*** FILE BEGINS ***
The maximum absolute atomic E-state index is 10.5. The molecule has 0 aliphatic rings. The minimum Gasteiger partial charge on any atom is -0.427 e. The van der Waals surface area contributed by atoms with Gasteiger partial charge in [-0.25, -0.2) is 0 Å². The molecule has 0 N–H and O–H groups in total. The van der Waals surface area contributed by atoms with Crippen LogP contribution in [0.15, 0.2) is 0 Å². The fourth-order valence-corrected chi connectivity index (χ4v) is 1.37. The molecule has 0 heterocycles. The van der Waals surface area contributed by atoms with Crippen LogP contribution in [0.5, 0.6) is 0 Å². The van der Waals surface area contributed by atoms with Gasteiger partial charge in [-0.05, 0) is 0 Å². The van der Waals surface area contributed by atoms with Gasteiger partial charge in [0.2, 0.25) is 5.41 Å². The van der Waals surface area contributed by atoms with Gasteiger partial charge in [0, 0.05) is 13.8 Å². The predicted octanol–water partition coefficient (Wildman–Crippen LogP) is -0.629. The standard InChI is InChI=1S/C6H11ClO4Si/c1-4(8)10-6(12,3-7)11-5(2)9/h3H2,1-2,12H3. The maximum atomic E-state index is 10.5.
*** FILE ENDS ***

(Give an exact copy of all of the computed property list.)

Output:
The maximum absolute atomic E-state index is 10.5. The molecule has 0 aliphatic rings. The minimum Gasteiger partial charge on any atom is -0.427 e. The van der Waals surface area contributed by atoms with Gasteiger partial charge in [-0.25, -0.2) is 0 Å². The molecule has 0 N–H and O–H groups in total. The van der Waals surface area contributed by atoms with Crippen LogP contribution in [0.15, 0.2) is 0 Å². The fourth-order valence-corrected chi connectivity index (χ4v) is 1.37. The molecule has 0 heterocycles. The van der Waals surface area contributed by atoms with Crippen LogP contribution in [0.5, 0.6) is 0 Å². The van der Waals surface area contributed by atoms with Gasteiger partial charge in [-0.05, 0) is 0 Å². The van der Waals surface area contributed by atoms with Gasteiger partial charge in [0.2, 0.25) is 5.41 Å². The van der Waals surface area contributed by atoms with Gasteiger partial charge in [0, 0.05) is 13.8 Å². The predicted octanol–water partition coefficient (Wildman–Crippen LogP) is -0.629. The standard InChI is InChI=1S/C6H11ClO4Si/c1-4(8)10-6(12,3-7)11-5(2)9/h3H2,1-2,12H3. The maximum atomic E-state index is 10.5.